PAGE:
SEEC’s Diversity and Anti-Bias Journey

This post was written by Meredith McMahon, SEEC’s Executive Director.

Just over two years ago SEEC started on a very purposeful journey to bring an anti-bias approach to our work with young children and increased diversity and equity to the SEEC community as a whole.   Our journey is one that’s still at its beginning stages, and we’re excited for where we’re headed!  As part of our journey we want to document our process and actions, both as a way of sharing with others, and reflection for ourselves.  Periodically we hope to highlight different aspects of our work and share different voices from across SEEC, and to start, I want to share what got us here and where we see ourselves headed.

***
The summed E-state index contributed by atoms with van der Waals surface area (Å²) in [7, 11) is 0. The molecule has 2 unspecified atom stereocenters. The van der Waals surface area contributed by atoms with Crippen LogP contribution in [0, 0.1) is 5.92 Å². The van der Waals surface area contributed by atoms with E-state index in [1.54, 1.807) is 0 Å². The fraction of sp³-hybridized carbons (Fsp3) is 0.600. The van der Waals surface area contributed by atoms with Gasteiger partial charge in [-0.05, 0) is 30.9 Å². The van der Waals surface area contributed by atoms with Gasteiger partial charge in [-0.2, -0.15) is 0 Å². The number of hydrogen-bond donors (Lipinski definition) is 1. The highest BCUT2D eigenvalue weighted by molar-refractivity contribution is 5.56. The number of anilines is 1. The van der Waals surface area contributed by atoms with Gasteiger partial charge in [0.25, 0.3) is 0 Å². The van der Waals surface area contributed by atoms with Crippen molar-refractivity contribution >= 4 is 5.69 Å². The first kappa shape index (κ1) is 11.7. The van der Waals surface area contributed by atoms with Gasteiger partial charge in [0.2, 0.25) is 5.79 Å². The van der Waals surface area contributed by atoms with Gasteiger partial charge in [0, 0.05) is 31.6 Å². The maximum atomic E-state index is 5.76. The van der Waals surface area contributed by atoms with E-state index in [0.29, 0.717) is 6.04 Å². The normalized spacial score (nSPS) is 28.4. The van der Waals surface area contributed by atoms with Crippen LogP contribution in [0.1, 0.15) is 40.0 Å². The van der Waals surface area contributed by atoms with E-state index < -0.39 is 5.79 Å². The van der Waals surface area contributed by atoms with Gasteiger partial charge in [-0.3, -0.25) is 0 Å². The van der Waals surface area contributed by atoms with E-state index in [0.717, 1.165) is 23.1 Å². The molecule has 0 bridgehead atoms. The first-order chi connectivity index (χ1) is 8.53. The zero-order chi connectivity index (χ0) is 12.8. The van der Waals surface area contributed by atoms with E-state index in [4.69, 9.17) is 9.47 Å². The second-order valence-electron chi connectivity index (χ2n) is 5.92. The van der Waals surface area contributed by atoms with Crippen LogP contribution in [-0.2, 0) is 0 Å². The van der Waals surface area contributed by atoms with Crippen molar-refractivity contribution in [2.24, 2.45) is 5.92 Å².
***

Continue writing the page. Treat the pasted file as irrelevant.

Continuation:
I think SEEC has long been thoughtful about respecting children and giving voice and validation to their feelings, but we had not thought in terms of anti-bias education (ABE).  Before we started our journey I’d guess that most of us here would have agreed about its importance, but we hadn’t thought explicitly about how we could – or should – integrate this approach into our own work. Our thinking changed in very real ways when our faculty had several incredible opportunities to spend professional development days at the National Museum of African American History & Culture in 2017 and 2018.  Our early education colleagues there, especially Anna Hindley and Julie Olson Edwards, shared their experiences and understanding about the importance of anti-bias education with young children in ways that were eye-opening, inspiring, and challenging.  I think as a faculty we walked away each time with both a stronger sense of the importance of anti-bias work and actual strategies to use in our classrooms.  I think many of us also walked away with the sense that we couldn’t just look at how we develop curriculum – though it’s a place where we could make immediate changes – we need to look across all of SEEC for more places where we must learn and grow.